Daily News editor, reporter arrested

HARARE - Police yesterday arrested the Group Editor of Associated Newspapers of Zimbabwe (ANZ), the publishers of the Daily News, Stanley Gama, and senior writer Fungi Kwaramba, at the instigation of controversial businessman, Kamal Khalfan, over stories linking the Omani citizen to underhand deals in Zimbabwe.

The two spent three hours at Highlands Police Station where they were made to sign warned caution statements before being released.

But a few minutes after he was released, Gama was informed that police at Harare Central Police Station also wanted him in for questioning over a defamation case reported last year by maverick Bikita West legislator, Munyaradzi Kereke.

Khalfan, who owns Catercraft among other businesses, has already sued the Daily News for a whopping $10 million in a civil lawsuit before the country’s High Court, bringing under the spotlight the controversial and draconian Criminal Defamation law which the government says Daily News editor arrested it wants scrapped as it infringes on human rights.



Kamal Khalfan seen here with Zimbabwe Prisons and Correctional Services boss Paradzai Zimondi (centre) and Central Intelligence Organisation director-general Happyton Bonyongwe.

Khalfan’s case also shines a searching light on the unity of purpose within the government over the current national fight against corruption.

In an interview with the State media, Information minister Jonathan Moyo said the criminal defamation law in legal statutes had caused “more harm than good”.

““The issue has been repeatedly raised in the engagement we have had with the media industry and the concerns that have been raised are serious, genuine, important and urgent.

“Obviously, there’s a need for wider and deeper consultations on this matter within and outside Government.

“As a ministry that oversees the media industry, which is the most affected by criminal defamation, we are persuaded and therefore convinced that the days of having criminal defamation in our statutes now lie in the past.

“Indeed, and although we are not the authority with the power to interpret the law, we nevertheless believe that the constitutionality of criminal defamation under our country’s new constitutional dispensation is questionable, especially given the inherent vagueness of the criteria which are supposed to be used to decide whether the defamation was sufficiently serious to justify the invocation of the criminal sanction,” Moyo said.

But, with the law still in place, Khalfan — who holds a British passport and is the honorary counsel of the Sultan of Oman — accuses Gama, Kwaramba and ANZ of having published material when there was “real risk or possibility that it might be false in material” thereby risking causing “serious harm to the reputation of Kamal Khalfan or created a real risk or possibility of causing harm to Kamal Khalfan’s reputation”.

The Daily News denies the allegations and is defending the action.

In January, the Daily News carried stories on how businessmen such as Khalfan were using their influence and political connectivity to introduce investors to President Robert Mugabe.

Mugabe himself recently revealed that a minister and a Member of Parliament had demanded a $70 000,00 bribe from foreign investors to introduce them to him.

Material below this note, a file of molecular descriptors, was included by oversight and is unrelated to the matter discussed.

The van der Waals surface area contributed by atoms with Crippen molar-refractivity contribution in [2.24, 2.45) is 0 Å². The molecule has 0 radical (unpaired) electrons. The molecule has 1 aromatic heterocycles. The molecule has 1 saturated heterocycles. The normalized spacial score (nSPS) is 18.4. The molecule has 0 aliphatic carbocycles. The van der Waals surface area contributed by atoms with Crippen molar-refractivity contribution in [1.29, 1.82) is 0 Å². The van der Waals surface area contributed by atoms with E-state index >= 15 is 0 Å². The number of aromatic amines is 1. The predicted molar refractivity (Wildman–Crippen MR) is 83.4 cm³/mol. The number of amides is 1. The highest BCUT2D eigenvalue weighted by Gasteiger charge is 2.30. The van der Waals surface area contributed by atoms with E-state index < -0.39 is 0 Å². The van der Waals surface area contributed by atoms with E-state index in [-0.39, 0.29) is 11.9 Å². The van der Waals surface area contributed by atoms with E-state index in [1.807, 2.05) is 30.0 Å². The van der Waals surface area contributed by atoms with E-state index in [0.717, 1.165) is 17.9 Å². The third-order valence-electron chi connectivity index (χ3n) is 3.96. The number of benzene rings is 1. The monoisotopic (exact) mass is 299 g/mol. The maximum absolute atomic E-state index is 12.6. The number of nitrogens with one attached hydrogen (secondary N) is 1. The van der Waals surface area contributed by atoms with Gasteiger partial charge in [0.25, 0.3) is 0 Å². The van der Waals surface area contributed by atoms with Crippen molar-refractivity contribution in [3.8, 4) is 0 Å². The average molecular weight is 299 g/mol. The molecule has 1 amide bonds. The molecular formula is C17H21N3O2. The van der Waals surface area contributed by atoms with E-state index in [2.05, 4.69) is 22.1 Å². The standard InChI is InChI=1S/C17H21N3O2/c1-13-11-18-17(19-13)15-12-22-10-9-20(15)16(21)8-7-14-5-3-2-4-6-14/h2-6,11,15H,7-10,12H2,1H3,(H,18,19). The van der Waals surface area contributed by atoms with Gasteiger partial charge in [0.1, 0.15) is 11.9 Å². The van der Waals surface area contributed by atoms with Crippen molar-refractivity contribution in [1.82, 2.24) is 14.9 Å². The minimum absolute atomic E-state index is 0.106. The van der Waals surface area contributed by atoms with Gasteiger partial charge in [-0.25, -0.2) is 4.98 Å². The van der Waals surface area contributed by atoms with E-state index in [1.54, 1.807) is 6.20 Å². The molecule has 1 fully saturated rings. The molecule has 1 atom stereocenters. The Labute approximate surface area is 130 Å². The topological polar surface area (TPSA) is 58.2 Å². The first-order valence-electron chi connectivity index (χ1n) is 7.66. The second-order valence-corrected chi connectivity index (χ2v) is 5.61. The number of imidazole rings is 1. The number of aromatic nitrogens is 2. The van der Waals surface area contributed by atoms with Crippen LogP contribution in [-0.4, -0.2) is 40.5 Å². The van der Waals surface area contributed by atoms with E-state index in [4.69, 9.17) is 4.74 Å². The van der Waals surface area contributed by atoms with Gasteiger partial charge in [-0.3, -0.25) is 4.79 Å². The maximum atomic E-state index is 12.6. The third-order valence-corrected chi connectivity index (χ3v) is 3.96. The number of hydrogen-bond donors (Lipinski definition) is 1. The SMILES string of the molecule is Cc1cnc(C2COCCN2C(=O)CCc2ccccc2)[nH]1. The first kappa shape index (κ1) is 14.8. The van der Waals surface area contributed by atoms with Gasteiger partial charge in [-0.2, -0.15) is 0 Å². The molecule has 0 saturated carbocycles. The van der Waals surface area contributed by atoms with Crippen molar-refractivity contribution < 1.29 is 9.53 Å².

Zimbabwe is awash with businessmen or fixers who arrange meetings with politicians and stitch deals together for multi-million dollar fees.

In the contested e-mails seen by the Daily News, a German national, Dietrich Herzog, requests that Khalfan — who claims in the e-mails to be politically-connected — assist him to acquire diamonds from top government officials using opaque methods.

Khalfan confirmed knowledge of Dietrich and the e-mails at the time that the Daily News wrote the stories.

Renowned Harare lawyer, Alec Muchadehama, who is representing the two scribes, said the stories in question were published from a credible source and, were also published in the public interest — adding that at any rate, “the complainant has already sued the Daily News for the same matter in the High Court of Zimbabwe”.

With the government keen on re-building bridges with the media, observers say the unfolding case is going to test the commitment of authorities to a freer information dispensation, particularly as the case could unnecessarily bring Zimbabwe back “in the global limelight for all the wrong reasons”.

Comments (8)

Well, the daily news has nothing to fear if their stories were factual, but if you wrote the stories in order to appease your paymasters and damage someone's reputation, then the businessman has every right to take you down the sewer.

reason - 8 April 2014

Trying to protect murungu - and his sidekicks vanaBonyongwe. They are all corrupt people as is everyone in the zanu govt. Mabavha dzoga dzoga kutanga naMugabe.

Tongogara - 8 April 2014

Trying to protect murungu - and his sidekicks vanaBonyongwe. They are all corrupt people as is everyone in the zanu govt. Mabavha dzoga dzoga kutanga naMugabe.

Tongogara - 8 April 2014

Criminal defamation? what nonsense is that? Defamation can and should only be a civil matter. Juvenile exhuberance of the Zimbabwean legislative branch of government that came up with this silly piece of legislation mainly to protect Bob and Zanu connected individuals from robust scrutiny.

Galore 123 - 8 April 2014

But mobva maita headline here shuwa, a report about yourself. Pliz Daily News grow up.

Observer - 8 April 2014

@Observer. What do you mean kubva vazviita headline? All stories have headlines! Now, who needs to grow up and learn??

spraga - 9 April 2014

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